A little privacy

It’s a faff to have to turn a camera on and off manually when you don’t want to be watched. The Bosch 360-degree indoor camera fixes this with ‘Privacy Mode,’ wherein the whole camera automagically retreats back into its housing (with a merry little jingle) so you know 100% you can’t be seen.

 

In the app, you activate this by pressing the button shaped like a power key. It pops up a timer, so you can choose how long to turn the camera off for — including ‘Indefinitely’. (On the website, this feature is described in the most adorably Bosch way ever: “your watchful assistant politely averts its gaze.” Aww).

Testing the camera in the kitchen with my totes natural face

When you’re ready, turn it back on the same way and it comes jingling out of its hideaway, ready to roll. You can turn the jingle off in the settings if you prefer a silent start, but as with the Roomba 980, I’ve come to quite enjoy it.

Night vision and cat-scaring

One of the ways cheaper cameras show their price is when the lights go down. The night vision on the Bosch camera is AMAZING. It’s better than my own night vision with my actual eyes.

Using two IR sensors that you can see on either side of the camera lens, the camera gives an incredibly bright and detailed view of even a completely dark room.

It’s black and white of course, but we experimented by turning off every light source in our living room one-by-one and still the camera showed everything in the room. It’s seriously impressive. (In the picture on the right we have one lamp and a TV on, but it wasn’t much different even without those).

The picture quality in normal light is also excellent: full 1080p HD with plenty of colour.

As with many security cams, the Bosch 360 Indoor camera also has a microphone option in the app. Hold the mic button down and you can talk instantly out of the camera. This is brilliant for scaring the pants off pets and partners — or calling your confused kitty over to the camera so you can remind yourself how beautiful she is (answer: very).

Gadgette’s verdict

I love this camera and will be sad to see it go back to Bosch. For checking on my house and seeing how my pets are, it’s absolutely ideal, and the 360-degree field of vision means I don’t have to have two cameras to cover my whole living room.

I love how easy it is to control where the camera’s looking (a previous webcam took an absolute age to respond to “turn left” requests), the quality of the video (especially at night) and the ability to pop the top back down for privacy. I like that you can network multiple cameras, and that you can add the Bosch outdoor camera easily too.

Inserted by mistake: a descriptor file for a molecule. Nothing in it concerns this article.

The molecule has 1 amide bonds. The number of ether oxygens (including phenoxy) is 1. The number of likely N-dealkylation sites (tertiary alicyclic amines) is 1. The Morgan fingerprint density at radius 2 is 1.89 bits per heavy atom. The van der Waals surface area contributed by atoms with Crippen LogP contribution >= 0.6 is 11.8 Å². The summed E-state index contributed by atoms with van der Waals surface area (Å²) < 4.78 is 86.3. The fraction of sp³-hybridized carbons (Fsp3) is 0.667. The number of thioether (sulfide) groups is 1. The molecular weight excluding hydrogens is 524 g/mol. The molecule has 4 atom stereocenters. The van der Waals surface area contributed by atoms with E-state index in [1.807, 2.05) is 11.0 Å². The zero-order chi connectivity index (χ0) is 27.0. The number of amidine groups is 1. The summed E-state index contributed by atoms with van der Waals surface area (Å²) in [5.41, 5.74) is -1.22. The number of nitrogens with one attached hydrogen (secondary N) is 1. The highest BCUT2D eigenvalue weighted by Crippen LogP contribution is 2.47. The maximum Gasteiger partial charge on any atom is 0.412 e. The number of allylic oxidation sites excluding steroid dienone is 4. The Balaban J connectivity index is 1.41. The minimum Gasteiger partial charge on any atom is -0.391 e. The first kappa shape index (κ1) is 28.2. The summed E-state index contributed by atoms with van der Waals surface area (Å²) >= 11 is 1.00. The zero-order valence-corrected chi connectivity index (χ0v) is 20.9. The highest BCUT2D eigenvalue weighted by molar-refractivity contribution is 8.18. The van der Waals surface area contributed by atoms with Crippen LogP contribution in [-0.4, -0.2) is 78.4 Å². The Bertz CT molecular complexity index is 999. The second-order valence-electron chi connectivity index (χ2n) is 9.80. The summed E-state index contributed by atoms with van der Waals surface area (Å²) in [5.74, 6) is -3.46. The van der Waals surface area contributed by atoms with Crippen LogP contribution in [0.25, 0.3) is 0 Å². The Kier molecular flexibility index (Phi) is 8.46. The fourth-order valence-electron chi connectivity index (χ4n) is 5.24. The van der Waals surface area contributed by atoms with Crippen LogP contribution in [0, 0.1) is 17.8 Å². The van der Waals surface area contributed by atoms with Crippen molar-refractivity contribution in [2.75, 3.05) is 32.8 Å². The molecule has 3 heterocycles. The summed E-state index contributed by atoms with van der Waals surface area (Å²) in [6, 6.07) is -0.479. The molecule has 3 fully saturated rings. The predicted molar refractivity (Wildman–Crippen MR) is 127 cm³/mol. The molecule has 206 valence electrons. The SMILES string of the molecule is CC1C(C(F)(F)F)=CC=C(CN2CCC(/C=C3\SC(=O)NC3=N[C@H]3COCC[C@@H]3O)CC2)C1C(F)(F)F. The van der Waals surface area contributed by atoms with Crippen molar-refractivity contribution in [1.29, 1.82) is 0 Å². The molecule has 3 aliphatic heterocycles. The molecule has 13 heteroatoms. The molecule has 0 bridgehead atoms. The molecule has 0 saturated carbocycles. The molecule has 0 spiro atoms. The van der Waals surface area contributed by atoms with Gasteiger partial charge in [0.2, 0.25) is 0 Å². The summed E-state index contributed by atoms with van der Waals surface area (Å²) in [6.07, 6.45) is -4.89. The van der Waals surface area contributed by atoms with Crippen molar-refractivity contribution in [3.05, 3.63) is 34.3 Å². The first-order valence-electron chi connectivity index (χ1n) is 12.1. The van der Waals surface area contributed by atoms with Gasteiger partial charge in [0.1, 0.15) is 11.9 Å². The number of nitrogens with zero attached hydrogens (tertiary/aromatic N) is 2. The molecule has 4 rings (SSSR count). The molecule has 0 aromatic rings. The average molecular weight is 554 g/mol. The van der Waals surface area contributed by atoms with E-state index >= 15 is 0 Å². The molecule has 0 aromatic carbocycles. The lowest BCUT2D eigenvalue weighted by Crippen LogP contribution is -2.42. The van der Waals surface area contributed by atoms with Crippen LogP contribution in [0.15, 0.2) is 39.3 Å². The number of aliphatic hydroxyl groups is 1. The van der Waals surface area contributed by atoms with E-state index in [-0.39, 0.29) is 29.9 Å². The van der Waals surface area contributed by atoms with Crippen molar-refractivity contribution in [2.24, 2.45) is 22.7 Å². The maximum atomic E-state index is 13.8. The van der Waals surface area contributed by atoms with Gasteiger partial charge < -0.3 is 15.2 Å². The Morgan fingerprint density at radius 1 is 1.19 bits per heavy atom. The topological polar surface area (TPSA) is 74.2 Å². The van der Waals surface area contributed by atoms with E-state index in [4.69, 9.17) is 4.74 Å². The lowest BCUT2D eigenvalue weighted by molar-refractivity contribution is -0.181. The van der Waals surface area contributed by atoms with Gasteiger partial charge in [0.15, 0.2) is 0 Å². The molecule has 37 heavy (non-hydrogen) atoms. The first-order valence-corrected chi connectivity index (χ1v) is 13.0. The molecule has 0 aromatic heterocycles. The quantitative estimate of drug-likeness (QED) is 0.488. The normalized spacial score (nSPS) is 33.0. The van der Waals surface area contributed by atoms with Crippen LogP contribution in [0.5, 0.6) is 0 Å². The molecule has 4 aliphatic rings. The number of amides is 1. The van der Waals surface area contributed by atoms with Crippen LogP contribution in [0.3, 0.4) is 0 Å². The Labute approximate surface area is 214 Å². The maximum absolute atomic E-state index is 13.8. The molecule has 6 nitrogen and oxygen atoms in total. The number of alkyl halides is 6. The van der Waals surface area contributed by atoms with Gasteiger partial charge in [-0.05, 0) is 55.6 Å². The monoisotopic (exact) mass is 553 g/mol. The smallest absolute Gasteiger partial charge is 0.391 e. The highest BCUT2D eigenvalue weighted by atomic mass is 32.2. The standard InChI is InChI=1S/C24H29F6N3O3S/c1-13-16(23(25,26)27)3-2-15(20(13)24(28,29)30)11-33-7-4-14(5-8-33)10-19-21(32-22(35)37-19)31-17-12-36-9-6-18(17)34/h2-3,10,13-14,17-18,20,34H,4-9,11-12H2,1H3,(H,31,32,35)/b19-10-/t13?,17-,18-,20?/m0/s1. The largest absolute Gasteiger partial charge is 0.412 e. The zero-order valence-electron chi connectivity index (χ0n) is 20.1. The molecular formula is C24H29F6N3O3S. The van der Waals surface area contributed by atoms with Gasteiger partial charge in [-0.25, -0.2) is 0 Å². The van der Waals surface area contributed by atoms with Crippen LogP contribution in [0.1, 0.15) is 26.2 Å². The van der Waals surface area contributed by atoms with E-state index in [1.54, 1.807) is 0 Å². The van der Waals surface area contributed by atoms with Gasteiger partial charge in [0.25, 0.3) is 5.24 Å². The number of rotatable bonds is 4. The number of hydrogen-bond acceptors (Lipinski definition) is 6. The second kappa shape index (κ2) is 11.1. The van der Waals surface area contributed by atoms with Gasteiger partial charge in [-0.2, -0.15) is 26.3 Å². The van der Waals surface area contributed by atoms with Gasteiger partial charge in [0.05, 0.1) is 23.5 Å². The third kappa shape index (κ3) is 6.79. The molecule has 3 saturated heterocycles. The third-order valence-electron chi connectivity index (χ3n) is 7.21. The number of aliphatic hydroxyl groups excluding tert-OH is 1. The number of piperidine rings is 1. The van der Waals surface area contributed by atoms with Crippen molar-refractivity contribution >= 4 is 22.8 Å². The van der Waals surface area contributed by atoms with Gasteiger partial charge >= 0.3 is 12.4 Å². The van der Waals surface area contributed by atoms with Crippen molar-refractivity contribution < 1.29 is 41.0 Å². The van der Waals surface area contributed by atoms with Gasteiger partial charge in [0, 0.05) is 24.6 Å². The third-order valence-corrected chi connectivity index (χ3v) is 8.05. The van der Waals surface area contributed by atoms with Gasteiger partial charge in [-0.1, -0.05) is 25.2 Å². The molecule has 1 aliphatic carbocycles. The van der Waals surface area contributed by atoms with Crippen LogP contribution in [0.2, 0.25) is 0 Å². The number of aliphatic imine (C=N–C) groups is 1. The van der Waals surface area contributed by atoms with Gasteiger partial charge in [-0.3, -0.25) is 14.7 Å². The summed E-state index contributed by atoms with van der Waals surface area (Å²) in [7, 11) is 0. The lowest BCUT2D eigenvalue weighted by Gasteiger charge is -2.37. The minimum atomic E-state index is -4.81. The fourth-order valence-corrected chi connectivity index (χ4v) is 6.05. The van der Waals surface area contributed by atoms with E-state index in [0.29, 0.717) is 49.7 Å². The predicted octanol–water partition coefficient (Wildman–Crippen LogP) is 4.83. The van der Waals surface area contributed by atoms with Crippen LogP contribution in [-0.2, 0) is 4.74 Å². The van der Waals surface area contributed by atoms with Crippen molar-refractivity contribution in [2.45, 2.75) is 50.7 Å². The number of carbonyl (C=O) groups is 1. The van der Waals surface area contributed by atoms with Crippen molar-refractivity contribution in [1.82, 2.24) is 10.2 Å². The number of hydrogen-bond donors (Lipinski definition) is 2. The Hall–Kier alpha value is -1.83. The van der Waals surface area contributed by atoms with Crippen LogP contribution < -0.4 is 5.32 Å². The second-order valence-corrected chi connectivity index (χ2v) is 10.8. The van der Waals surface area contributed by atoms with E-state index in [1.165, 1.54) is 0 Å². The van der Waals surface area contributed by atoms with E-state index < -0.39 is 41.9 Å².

Multiple indoor & outdoor cameras in the Bosch app at the Bath & West Show

I like the simplicity of the app but would have appreciated a browser option too, especially as it has you create a Bosch account. I’d also like the ability to watch my recorded videos when the camera isn’t online, because in a home invasion situation that could make the camera pointless. However, this may be due to Bosch’s very strict stance on local storage and privacy (see this article for more).

The 360-degree Indoor camera works with Amazon Alexa, but not currently Google Assistant. That’d be nice to see in future too, but again Bosch’s data policies might prevent collaboration (they have strict data standards and if a potential partner doesn’t meet them, they’re out. For this reason Bosch products are less compatible with other ecosystems than some, which may be a benefit or a drawback depending on your viewpoint).

It’s not perfect and it is pricey, but for my needs, the Bosch 360 Indoor camera is a brilliant piece of kit.

It’s available now at Amazon UK for £219.


This post was sponsored by Bosch, but written entirely by me with no oversight, and represents my real opinions. I can’t be bought, yo.

Main image & some others by the amazing Jade Hicks

Holly Brockwell
About Holly Brockwell 276 Articles
Tech addict Holly founded Gadgette in 2015, and won Woman of the Year for it. She's firmly #TeamAndroid, has ambitions to become a robot, and beat all other Hollies to her awesome Twitter handle.